Management Magazine
Hands on Management

Is your employer an outstanding brand?

Be strategic about attracting top talent


You’re probably already familiar with the idea of a company brand — it’s the reputation you have to the outside world based on your products, logo, history, and more. But what is an employer brand? Simply put, your employer brand is how you are viewed as an employer by both employees and job seekers.  For example, are you known for your generous compensation packages, training opportunities, or work-life balance? A strong employer brand is critical for both recruiting and retaining top talent; and, in a world of increased competition for top talent, your employer brand can be your main differentiator in the market.

Building a great employer brand

What matters most to candidates when they consider a new employer? How can you best communicate your value proposition to the market? Shortlist recently conducted a survey of over 1,200 professionals to learn more about what candidates look for in an employer, where they seek information about a company when they’re considering a career move, and which companies in Kenya are most desirable to job seekers. Here are four key takeaways from the survey to help you build an outstanding employer brand: 

Put learning and growth opportunities over competitive salary

While many employers have historically thought of compensation as the main leverage point they have with top candidates, our survey shows that most job seekers are prioritising career growth when seeking a new opportunity. Overall, candidates ranked learning and growth as the top factor that attracts them to a company, ahead of compensation, work-life balance, and other more traditional employee value propositions.  

This insight from candidates provides an important clue for employers on how to position opportunities at their company to jobseekers. Candidates want to understand how a certain role can contribute to their career growth, not just how they’ll be compensated. 

Interests by demographics 

It’s important to note that different segments of job seekers have different top priorities when evaluating a new employer.  For example, our survey found that women care more about a company’s culture, their relationship with colleagues, work-life balance and the company’s mission and impact on society than men do.  Millennials, on the other hand, are more interested in opportunities for promotion and competitive salaries than other age groups. Employers should therefore make sure they truly understand the job seekers’ personal risk profile and ambition and help them understand how an opportunity maps to their priorities.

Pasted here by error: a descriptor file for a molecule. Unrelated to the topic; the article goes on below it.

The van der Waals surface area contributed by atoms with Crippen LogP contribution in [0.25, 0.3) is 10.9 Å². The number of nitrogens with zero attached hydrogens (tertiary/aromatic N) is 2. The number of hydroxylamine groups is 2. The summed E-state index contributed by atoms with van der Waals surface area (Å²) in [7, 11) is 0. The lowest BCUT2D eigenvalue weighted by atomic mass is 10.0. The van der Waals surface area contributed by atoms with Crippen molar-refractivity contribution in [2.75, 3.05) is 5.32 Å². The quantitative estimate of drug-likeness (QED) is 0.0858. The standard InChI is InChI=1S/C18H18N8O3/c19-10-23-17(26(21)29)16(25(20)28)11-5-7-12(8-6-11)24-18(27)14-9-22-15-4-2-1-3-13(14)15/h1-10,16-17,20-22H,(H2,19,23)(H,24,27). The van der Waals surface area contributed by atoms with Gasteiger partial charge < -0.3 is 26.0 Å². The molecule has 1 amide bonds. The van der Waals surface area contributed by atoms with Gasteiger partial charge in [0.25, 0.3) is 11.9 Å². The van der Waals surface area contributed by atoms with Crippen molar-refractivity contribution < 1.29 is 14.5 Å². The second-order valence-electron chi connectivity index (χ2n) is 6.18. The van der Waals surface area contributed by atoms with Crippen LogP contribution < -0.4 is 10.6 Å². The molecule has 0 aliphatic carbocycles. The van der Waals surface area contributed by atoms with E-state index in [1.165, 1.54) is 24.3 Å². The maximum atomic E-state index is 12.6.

Brand visibility 

Does a well-known brand name carry weight in the job market, in an era with increasing start-up and SME growth? Sixty-three per cent of Kenyan professionals surveyed stated that a well-known brand name is important to them, and most of the companies that were ranked as top employers in Kenya are recognisable corporate brands. Interestingly, at the same time, less than a third of professionals felt that companies in Kenya are doing a good job of accurately conveying their company culture to prospective employees. 

Candidates often have a stronger view of large, brand-name companies, shaped by marketing and advertising and constant visibility. SMEs looking to attract top talent should build a bold, easy-to-use website, implement a marketing strategy that will increase their social media reach organically, or use email marketing to impress your target audience. 

Online reviews and word of mouth really matter! 

When researching a company, 38 per cent of our survey respondents preferred speaking to current and/or former employees as the best way to get accurate information; candidates are researching current and former employees on LinkedIn and checking Glassdoor for reviews. Over a third of our survey participants said they would accept lower pay if the company they are applying to has very positive reviews online. 

There are many ways that companies can transform employees into brand ambassadors, and ensure that word of mouth, both online and offline, positively reflects their brand. One great practice is to share employee testimonials online such as on your careers page and highlighting employee experiences on social media.  For example, Thomson Reuters launched a campaign called #FeaturedFriday to help prospective hires picture themselves working in their offices across the world. Every Friday, their Instagram handle featured an external or internal office photo captured by one of their employees. Tactics like these help talents connect with and get excited about joining your workplace.

The recruitment process 

From our research, 75 per cent of respondents believe that the way they are treated as a candidate during the recruitment process accurately reflects how they would be treated as an employee. From the moment a candidate submits their application, they start evaluating what it will be like to join your team. With that in mind, employers should aim to offer all candidates a great experience, including making sure each candidate receives feedback on the status of their application, whether accepted or rejected. Employers should also strive to run efficient and effective recruitment processes, with clear timelines shared with candidates, to ensure each candidate is treated with dignity and respect. 

Ariane Fisher is the Managing Director of Shortlist East Africa. Email: 

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